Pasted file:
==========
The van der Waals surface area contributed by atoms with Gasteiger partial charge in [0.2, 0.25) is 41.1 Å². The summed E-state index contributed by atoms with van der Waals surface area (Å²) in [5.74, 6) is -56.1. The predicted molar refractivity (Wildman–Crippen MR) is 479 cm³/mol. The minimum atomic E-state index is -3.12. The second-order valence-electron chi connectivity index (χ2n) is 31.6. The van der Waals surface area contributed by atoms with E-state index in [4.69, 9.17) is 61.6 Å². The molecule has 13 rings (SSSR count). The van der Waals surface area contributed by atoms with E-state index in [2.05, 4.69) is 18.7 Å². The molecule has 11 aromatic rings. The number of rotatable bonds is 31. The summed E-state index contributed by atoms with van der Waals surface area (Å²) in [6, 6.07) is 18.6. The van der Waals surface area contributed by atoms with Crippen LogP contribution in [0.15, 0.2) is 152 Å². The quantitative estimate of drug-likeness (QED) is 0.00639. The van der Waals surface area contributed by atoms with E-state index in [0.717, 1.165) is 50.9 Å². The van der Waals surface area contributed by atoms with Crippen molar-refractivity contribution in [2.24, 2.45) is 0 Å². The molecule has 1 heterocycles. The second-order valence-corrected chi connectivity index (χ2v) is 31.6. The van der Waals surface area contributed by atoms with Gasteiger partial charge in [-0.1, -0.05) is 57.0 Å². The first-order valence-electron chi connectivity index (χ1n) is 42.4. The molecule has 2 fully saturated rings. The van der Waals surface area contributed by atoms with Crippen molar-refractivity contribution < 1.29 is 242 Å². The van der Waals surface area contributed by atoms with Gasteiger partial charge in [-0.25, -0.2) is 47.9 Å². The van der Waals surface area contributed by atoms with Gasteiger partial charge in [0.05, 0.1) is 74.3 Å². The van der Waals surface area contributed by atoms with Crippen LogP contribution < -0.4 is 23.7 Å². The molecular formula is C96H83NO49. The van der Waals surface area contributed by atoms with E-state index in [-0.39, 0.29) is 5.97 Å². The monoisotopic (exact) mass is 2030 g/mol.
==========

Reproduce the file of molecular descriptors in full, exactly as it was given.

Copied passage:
The van der Waals surface area contributed by atoms with Gasteiger partial charge in [0.2, 0.25) is 41.1 Å². The summed E-state index contributed by atoms with van der Waals surface area (Å²) in [5.74, 6) is -56.1. The predicted molar refractivity (Wildman–Crippen MR) is 479 cm³/mol. The minimum atomic E-state index is -3.12. The second-order valence-electron chi connectivity index (χ2n) is 31.6. The van der Waals surface area contributed by atoms with E-state index in [4.69, 9.17) is 61.6 Å². The molecule has 13 rings (SSSR count). The van der Waals surface area contributed by atoms with E-state index in [2.05, 4.69) is 18.7 Å². The molecule has 11 aromatic rings. The number of rotatable bonds is 31. The summed E-state index contributed by atoms with van der Waals surface area (Å²) in [6, 6.07) is 18.6. The van der Waals surface area contributed by atoms with Crippen LogP contribution in [0.15, 0.2) is 152 Å². The quantitative estimate of drug-likeness (QED) is 0.00639. The van der Waals surface area contributed by atoms with E-state index in [0.717, 1.165) is 50.9 Å². The van der Waals surface area contributed by atoms with Crippen molar-refractivity contribution in [2.24, 2.45) is 0 Å². The molecule has 1 heterocycles. The second-order valence-corrected chi connectivity index (χ2v) is 31.6. The van der Waals surface area contributed by atoms with Gasteiger partial charge in [-0.1, -0.05) is 57.0 Å². The first-order valence-electron chi connectivity index (χ1n) is 42.4. The molecule has 2 fully saturated rings. The van der Waals surface area contributed by atoms with Crippen molar-refractivity contribution < 1.29 is 242 Å². The van der Waals surface area contributed by atoms with Gasteiger partial charge in [-0.25, -0.2) is 47.9 Å². The van der Waals surface area contributed by atoms with Gasteiger partial charge in [0.05, 0.1) is 74.3 Å². The van der Waals surface area contributed by atoms with Crippen LogP contribution < -0.4 is 23.7 Å². The molecular formula is C96H83NO49. The van der Waals surface area contributed by atoms with E-state index in [-0.39, 0.29) is 5.97 Å². The monoisotopic (exact) mass is 2030 g/mol.